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Kids Anger Management – How to Help Children Manage Anger

In a perfect world, every day would be great and our children would happily comply with all our demands, and follow all our expectations. Our kids wouldn’t need anger management skills because they’d never be angry.

But the reality is – things happen almost every day that make us angry.

Anger management is a critical life skill that our children need to learn.

Teaching Anger Management to Kids

Disclaimer: This post contains affiliate links.

How do you teach kids about anger management?

  • First, teach children about what anger is, and that it is a normal emotion we all experience. Your child shouldn’t feel ashamed of their emotions
  • Teach kids how to recognize how anger feels in their own bodies
  • Provide and demonstrate healthy anger coping techniques
  • Help your child co-regulate and coach them through coping with their anger until they can do it on their own.

Explaining Anger to Children

Anger is a really unpleasant emotion to experience. If your child doesn’t even understand what anger is, the physiological responses can be scary. Imagine not understanding what is happening to your body, all you can do is react.

That is how it feels for a lot of kids.

Reassure your child that anger is normal. Tell them it happens to everybody and it is a temporary feeling that will soon pass.

Let them know that it’s okay to feel mad about things but it’s important to control your actions.

You should also tell your child about things that make you feel angry and share stories about times when you felt really mad.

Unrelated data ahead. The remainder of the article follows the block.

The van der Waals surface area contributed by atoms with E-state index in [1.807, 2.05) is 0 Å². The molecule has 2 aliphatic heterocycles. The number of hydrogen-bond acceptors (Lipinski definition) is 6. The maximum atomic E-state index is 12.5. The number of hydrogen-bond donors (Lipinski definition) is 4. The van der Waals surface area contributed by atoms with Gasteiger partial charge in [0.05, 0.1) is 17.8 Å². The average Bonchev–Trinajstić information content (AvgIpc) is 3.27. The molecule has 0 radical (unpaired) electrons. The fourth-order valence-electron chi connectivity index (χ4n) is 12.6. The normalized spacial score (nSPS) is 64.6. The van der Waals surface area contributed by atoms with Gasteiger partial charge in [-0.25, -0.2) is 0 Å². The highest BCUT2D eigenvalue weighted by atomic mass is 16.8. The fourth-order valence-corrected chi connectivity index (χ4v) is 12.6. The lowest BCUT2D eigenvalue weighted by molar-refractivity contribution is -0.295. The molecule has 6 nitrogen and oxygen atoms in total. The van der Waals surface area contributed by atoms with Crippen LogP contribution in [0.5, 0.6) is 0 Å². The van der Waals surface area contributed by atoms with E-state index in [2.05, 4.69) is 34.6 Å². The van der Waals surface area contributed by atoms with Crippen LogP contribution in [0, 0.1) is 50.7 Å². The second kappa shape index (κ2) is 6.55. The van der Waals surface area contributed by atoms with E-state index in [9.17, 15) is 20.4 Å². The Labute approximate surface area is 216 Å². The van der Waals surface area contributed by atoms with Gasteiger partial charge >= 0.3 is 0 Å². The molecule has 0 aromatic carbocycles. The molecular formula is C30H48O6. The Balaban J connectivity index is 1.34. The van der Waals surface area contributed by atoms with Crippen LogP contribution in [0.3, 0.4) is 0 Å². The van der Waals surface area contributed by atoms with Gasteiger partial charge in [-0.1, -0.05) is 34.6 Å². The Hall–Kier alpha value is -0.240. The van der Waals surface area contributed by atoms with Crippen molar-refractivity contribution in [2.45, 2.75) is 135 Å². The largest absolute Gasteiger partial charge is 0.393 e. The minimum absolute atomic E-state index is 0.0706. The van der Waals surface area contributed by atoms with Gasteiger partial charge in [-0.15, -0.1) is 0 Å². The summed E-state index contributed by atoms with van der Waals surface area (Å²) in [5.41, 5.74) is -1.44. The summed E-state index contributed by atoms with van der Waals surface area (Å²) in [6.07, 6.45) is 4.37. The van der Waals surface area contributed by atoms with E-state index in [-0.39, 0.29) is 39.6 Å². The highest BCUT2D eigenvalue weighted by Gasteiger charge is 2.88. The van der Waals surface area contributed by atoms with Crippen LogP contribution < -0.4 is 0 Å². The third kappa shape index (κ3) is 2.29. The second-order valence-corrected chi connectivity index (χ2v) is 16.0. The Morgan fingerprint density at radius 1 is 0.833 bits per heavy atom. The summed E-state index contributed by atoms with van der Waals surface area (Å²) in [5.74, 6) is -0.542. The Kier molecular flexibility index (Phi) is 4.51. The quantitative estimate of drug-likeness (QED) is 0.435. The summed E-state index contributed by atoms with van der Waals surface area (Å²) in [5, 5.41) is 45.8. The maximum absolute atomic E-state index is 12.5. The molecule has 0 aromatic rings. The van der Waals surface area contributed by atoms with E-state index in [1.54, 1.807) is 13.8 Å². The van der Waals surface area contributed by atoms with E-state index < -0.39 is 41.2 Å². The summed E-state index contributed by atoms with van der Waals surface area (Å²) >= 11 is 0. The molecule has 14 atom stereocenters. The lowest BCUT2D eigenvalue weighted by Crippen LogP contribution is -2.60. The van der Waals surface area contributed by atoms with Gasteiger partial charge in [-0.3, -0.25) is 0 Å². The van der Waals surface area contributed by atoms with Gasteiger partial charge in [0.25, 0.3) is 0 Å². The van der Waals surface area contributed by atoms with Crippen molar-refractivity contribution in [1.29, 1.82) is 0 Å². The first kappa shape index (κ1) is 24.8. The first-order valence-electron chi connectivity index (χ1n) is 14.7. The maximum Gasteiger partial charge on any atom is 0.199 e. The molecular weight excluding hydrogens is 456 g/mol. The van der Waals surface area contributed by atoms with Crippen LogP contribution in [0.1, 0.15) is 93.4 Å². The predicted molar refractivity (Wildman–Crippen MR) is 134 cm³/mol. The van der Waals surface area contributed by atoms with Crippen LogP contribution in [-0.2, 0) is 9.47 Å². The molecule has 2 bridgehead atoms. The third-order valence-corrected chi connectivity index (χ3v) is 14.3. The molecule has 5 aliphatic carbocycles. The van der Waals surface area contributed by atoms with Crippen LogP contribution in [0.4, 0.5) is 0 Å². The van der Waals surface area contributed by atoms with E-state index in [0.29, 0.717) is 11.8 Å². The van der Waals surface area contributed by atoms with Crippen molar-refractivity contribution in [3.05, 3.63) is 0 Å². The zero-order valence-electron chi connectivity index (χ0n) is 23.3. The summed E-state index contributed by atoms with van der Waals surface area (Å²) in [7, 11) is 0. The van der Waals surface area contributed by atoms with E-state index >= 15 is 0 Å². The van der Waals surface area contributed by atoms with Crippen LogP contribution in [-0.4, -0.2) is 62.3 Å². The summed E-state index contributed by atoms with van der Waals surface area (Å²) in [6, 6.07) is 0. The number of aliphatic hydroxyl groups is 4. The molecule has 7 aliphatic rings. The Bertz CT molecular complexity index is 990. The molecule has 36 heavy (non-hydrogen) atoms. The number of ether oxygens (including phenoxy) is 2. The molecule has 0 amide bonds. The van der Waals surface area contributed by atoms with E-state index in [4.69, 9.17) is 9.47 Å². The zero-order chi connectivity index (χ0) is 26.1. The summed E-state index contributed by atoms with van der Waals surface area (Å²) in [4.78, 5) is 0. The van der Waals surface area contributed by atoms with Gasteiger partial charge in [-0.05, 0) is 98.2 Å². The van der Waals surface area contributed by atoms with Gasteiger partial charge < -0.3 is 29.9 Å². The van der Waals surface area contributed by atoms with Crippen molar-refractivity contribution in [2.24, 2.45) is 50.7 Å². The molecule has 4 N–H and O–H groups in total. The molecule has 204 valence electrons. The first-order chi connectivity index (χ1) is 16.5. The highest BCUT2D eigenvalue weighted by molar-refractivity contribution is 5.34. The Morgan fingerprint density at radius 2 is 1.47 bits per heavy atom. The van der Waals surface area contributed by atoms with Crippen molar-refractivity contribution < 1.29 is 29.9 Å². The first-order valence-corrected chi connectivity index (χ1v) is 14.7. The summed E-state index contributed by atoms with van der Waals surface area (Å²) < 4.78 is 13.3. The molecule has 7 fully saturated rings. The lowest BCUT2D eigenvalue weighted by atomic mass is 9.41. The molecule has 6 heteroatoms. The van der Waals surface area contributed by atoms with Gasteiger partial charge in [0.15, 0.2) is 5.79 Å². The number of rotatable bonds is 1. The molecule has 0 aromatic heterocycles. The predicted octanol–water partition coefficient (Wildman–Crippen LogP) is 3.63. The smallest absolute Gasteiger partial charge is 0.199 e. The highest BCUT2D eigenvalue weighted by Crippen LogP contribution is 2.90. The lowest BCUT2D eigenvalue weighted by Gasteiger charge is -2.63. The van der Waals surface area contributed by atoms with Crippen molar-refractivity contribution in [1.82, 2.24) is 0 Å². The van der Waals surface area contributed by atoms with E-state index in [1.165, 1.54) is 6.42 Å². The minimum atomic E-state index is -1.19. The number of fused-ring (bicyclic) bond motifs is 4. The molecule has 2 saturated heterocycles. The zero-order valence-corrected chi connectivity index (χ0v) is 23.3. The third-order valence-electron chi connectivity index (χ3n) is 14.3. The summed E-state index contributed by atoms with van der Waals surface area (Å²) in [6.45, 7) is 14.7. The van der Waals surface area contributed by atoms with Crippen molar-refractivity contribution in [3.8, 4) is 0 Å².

Books About Anger:

Reading children’s books about anger can help your child better understand what anger is. The best kids’ books about anger are written in a way that your child can easily understand and relate to.

Soda Pop Head

Soda Pop Head is a fun and rhyming book that teaches children about anger by comparing it to a can of soda and how if you shake it, it will eventually explode.

It’s written by Julia Cook who has published over 100 children’s stories for social-emotional development.

When my own son was frustrated on a school assignment he actually drew a picture of soda pop head next to the question he didn’t know how to answer.

That was exciting to me because it showed that the book explained the concept in a way that he could relate to and understand.

Soda Pop Head is available on Amazon.

The Red Beast

The Red Beast was written specifically for children with autism, but it’s a great story for all kids.

It explains that everyone has a red beast inside of them (anger). Although the red beast is usually sleeping – sometimes something happens (a trigger) to wake him up. Then, the red beast needs to be tamed.

The book also provides some information for parents about how children are affected by anger.

The Red Beast is available on Amazon.

Kids Anger Management Worksheet – Recognizing Your Body’s Anger Cues

Children need to know their own body’s cues that they are feeling angry.

Not everyone has the same physiological response to anger, but there are some pretty common responses and we all experience some of them.

This anger worksheet will help your child identify what anger does to their body.